YULEE, Fla. - From a bird's eye view it looks like a cause - not an antidote - of traffic problems. But Florida Department of Transportation says the "diverging diamond interchange" is an ingenious solution and one that offers the rare combination of enhanced safety and efficiency.
"It looks confusing," FDOT spokeswoman Odette Struys acknowledged. "But once you actually drive the diverging diamond interchange, clearly marked striping and arrows will seamlessly guide you through what looks confusing at first."
It does look confusing. Very confusing. The first diverging diamond interchange on the First Coast is being built at I-95 exit 373, where the interstate connects with and crosses over A1A/State Road 200.
From above the stretch of A1A/200 looks like a braid of rope because instead of each direction of traffic traveling parallel and to the right of opposing traffic as usual, the sides actually swap while traveling underneath the Interstate.
"Scary!," said a woman named Karen to First Coast News just a few footsteps away from the construction, while looking at FDOT animated video depicting various viewpoints of what the finished product will be, expected in summer 2020.
"It does remind me of when I first pulled up to my first traffic rotary in New Jersey," said Mike while filling his tank at a nearby gas station. "I said, 'How do you know who has the right of way?,' he continues, "and I was told from locals, ‘Well, it’s the larger vehicle that takes the right of way’.”
In this case, might doesn't make right. In fact, left makes right ... er, right moves left if it's turning from eastbound onto the highway northbound, or westbound onto the highway southbound. If the words sound twisted, try watching this video for a beginner lesson!
SInce 2009, when the first diverging diamond interchange in the U.S. was built in Missouri, some 90 more have popped up, including Florida's first - a six-lane-per-side configuration in Sarasota that opened earlier in 2017. Odette Struys at the FDOT office in Jacksonville explains the design's key safety feature.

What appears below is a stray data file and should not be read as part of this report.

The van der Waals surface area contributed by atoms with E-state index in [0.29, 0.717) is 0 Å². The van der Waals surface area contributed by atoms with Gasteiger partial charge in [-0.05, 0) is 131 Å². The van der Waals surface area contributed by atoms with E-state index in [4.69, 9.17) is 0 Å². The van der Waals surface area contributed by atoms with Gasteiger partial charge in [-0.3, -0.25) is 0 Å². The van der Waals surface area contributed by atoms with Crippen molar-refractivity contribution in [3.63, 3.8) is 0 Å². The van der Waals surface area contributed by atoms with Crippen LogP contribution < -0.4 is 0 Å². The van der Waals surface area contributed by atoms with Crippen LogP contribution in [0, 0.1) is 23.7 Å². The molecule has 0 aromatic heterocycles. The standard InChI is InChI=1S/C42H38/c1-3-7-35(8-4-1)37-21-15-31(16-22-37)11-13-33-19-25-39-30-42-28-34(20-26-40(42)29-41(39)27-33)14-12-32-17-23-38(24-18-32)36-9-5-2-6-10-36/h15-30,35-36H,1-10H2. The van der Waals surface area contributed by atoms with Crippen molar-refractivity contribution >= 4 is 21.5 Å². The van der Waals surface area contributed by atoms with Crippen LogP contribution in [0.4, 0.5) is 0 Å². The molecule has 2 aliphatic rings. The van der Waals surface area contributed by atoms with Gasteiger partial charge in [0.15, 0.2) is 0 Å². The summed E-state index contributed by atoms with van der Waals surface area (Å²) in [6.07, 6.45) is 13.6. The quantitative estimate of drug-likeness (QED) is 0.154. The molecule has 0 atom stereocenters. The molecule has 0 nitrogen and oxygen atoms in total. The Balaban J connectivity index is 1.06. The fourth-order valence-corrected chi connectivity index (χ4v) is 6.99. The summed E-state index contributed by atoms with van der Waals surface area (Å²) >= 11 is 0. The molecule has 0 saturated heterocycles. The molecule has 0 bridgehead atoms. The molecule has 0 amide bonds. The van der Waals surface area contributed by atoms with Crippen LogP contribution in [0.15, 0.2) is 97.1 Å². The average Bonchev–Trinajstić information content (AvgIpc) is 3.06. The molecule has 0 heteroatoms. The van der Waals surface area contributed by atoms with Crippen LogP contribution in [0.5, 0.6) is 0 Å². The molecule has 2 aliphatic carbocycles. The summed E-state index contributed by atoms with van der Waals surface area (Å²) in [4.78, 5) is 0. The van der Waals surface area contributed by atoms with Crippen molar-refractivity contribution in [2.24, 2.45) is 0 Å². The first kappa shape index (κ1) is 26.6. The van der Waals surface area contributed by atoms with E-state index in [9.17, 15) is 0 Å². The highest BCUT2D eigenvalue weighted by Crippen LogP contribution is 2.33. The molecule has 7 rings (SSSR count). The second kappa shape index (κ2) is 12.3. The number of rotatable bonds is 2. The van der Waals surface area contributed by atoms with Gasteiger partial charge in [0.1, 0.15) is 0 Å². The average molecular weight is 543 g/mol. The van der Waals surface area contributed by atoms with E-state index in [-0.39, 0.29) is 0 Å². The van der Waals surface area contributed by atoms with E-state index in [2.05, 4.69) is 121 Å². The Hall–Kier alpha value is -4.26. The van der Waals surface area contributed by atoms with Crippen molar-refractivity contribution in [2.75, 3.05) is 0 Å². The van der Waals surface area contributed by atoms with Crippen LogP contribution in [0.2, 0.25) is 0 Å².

"A regular standard interchange offers about 26 different conflict points," he said. "The DDI drops that number from 26 to 14 conflict points, and that has been shown to reduce crashes by 50 percent."Those conflict points include spots where traffic merges, crosses, or diverges direction with other vehicles. Struys explained that the concept originated in France, but has caught on in the U.S.The choice of exit 373 as the first on the First Coast is puzzling to some."I don’t foresee this much volume of traffic here," Mike said while washing his windshield at the pump.But Struys explained the location was chosen not because it's the busiest of intersections day-to-day, but because of safety during disasters."A1A State Road 200 in Nassau County serves as the major hurricane evacuation corridor for residents, businesses, and visitors to the entire area of Nassau County, from Amelia Island, Fernandina, Yulee, Callahan, Hilliard," Struys indicated.Carol, meanwhile, can't get over the other-worldly looking concept."It does look strange, reminds me a little of California!," she said with a laugh.But as she continues to watch the explanatory video, her apprehension seems to soften. Asked if she thinks she can handle it, she replied: "Yeah, as long as it's clearly marked."...Something Struys assures will be the case."Once you understand how well-marked the entire intersection will be, it will feel seamless. It will be a good experience," she said, insisting that the diverging diamond is equally user-friendly and safe for bicyclists and pedestrians.The project in Yulee carries a price tag of $40 million. FDOT said more diverging diamonds - specifically eight along State Route 23 - are planned, with construction to begin in 2019.